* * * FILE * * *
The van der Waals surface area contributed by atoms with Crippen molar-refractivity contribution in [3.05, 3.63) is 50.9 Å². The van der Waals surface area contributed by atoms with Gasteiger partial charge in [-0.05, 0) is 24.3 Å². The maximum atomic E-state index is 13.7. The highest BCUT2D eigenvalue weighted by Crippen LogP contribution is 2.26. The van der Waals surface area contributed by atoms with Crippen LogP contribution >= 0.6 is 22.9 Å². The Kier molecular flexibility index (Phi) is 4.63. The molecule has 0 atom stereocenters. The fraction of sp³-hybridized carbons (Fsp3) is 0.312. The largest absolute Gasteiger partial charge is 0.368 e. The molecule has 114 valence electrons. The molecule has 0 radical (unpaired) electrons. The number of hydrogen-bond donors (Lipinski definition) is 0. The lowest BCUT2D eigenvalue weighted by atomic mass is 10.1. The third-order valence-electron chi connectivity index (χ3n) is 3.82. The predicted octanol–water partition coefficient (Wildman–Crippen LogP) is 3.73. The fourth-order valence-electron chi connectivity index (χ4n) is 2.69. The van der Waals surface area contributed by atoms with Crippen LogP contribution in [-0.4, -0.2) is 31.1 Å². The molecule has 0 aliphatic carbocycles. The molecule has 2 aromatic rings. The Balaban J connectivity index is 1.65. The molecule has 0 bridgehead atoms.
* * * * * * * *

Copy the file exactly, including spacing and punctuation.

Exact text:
The van der Waals surface area contributed by atoms with Crippen molar-refractivity contribution in [3.05, 3.63) is 50.9 Å². The van der Waals surface area contributed by atoms with Gasteiger partial charge in [-0.05, 0) is 24.3 Å². The maximum atomic E-state index is 13.7. The highest BCUT2D eigenvalue weighted by Crippen LogP contribution is 2.26. The van der Waals surface area contributed by atoms with Crippen LogP contribution >= 0.6 is 22.9 Å². The Kier molecular flexibility index (Phi) is 4.63. The molecule has 0 atom stereocenters. The fraction of sp³-hybridized carbons (Fsp3) is 0.312. The largest absolute Gasteiger partial charge is 0.368 e. The molecule has 114 valence electrons. The molecule has 0 radical (unpaired) electrons. The number of hydrogen-bond donors (Lipinski definition) is 0. The lowest BCUT2D eigenvalue weighted by atomic mass is 10.1. The third-order valence-electron chi connectivity index (χ3n) is 3.82. The predicted octanol–water partition coefficient (Wildman–Crippen LogP) is 3.73. The fourth-order valence-electron chi connectivity index (χ4n) is 2.69. The van der Waals surface area contributed by atoms with Crippen LogP contribution in [-0.4, -0.2) is 31.1 Å². The molecule has 0 aliphatic carbocycles. The molecule has 2 aromatic rings. The Balaban J connectivity index is 1.65. The molecule has 0 bridgehead atoms.